When Vollman steps into Lincoln once again, he discovers that the man is trying “to formulate a goodbye, in some sort of positive spirit, not wishing to enact that final departure in gloom, in case it might be felt, somehow, by the lad (even as he told himself that the lad was now past all feeling).” Feeling this way, Lincoln remains in the white stone home, waiting for “some comforting notion to arise,” but no such idea emerges. In an effort to spark some thought that might help improve his mood, he projects his thoughts to the external world, thinking about “his life out there, and the encouragement of his future prospects, and the high regard in which he [is] held,” but he finds that “no comfort [is] forthcoming, but on the contrary: he [is] not, it seem[s] well thought of, or succeeding in much of anything at all.”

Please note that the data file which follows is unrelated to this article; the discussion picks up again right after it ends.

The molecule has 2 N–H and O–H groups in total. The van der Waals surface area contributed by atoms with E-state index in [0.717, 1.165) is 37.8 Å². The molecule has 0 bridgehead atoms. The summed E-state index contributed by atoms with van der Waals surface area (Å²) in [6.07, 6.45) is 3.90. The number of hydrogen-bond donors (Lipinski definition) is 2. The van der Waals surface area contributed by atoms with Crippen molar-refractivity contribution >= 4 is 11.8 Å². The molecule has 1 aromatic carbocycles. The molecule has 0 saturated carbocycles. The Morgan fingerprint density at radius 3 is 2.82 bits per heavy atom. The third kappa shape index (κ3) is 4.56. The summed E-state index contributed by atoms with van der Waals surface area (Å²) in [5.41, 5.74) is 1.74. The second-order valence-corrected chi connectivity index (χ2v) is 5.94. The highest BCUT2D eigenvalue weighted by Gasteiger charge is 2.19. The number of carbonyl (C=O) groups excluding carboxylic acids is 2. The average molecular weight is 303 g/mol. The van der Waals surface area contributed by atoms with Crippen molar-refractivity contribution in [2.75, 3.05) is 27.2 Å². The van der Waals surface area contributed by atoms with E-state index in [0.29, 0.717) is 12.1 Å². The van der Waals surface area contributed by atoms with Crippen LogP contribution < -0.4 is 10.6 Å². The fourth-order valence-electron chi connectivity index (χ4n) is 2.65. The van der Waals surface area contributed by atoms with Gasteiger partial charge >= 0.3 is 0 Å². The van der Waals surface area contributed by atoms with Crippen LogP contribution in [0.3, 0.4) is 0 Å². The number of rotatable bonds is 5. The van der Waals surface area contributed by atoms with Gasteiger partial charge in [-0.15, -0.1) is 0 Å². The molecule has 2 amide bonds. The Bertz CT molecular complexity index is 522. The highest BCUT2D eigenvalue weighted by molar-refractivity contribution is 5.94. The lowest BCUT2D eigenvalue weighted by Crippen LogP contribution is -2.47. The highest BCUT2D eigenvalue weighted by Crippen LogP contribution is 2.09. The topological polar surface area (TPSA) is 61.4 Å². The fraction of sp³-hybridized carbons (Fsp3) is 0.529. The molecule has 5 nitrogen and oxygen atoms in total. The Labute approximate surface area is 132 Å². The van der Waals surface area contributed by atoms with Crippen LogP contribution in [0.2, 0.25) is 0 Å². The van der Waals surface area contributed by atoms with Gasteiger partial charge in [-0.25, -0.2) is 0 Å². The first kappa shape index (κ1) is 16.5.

Once again, Lincoln’s misgivings regarding his leadership during the Civil War bring themselves to bear on his mourning process. As he tries to say goodbye to Willie, he can’t help but avoid thinking about the political unrest ravaging the country he’s supposed to lead. In this manner, Saunders once again introduces the real world’s many problems to the Bardo, as Vollman sits inside Lincoln and witnesses the man’s insecurity about his responsibility to keep the country on track.